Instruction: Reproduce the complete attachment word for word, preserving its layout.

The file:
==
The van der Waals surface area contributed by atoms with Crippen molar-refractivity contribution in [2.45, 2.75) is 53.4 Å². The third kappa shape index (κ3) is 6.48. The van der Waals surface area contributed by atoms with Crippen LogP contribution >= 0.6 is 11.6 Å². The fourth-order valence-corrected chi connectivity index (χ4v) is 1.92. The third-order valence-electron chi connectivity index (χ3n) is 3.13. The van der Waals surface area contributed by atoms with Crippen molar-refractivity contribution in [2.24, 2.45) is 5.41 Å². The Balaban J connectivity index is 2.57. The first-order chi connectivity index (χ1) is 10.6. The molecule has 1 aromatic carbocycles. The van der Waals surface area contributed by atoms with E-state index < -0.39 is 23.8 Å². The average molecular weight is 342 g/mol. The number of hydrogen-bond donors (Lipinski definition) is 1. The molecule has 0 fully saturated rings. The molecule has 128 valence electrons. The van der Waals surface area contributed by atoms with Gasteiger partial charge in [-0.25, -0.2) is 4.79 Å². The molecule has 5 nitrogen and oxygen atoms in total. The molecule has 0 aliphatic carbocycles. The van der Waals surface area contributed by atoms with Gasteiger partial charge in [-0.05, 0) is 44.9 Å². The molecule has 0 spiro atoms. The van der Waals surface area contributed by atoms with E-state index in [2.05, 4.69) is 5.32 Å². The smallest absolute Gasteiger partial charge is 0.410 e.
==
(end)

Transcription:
The van der Waals surface area contributed by atoms with Crippen molar-refractivity contribution in [2.45, 2.75) is 53.4 Å². The third kappa shape index (κ3) is 6.48. The van der Waals surface area contributed by atoms with Crippen LogP contribution >= 0.6 is 11.6 Å². The fourth-order valence-corrected chi connectivity index (χ4v) is 1.92. The third-order valence-electron chi connectivity index (χ3n) is 3.13. The van der Waals surface area contributed by atoms with Crippen molar-refractivity contribution in [2.24, 2.45) is 5.41 Å². The Balaban J connectivity index is 2.57. The first-order chi connectivity index (χ1) is 10.6. The molecule has 1 aromatic carbocycles. The van der Waals surface area contributed by atoms with E-state index < -0.39 is 23.8 Å². The average molecular weight is 342 g/mol. The number of hydrogen-bond donors (Lipinski definition) is 1. The molecule has 0 fully saturated rings. The molecule has 128 valence electrons. The van der Waals surface area contributed by atoms with Gasteiger partial charge in [-0.25, -0.2) is 4.79 Å². The molecule has 5 nitrogen and oxygen atoms in total. The molecule has 0 aliphatic carbocycles. The van der Waals surface area contributed by atoms with Gasteiger partial charge in [-0.05, 0) is 44.9 Å². The molecule has 0 spiro atoms. The van der Waals surface area contributed by atoms with E-state index in [2.05, 4.69) is 5.32 Å². The smallest absolute Gasteiger partial charge is 0.410 e.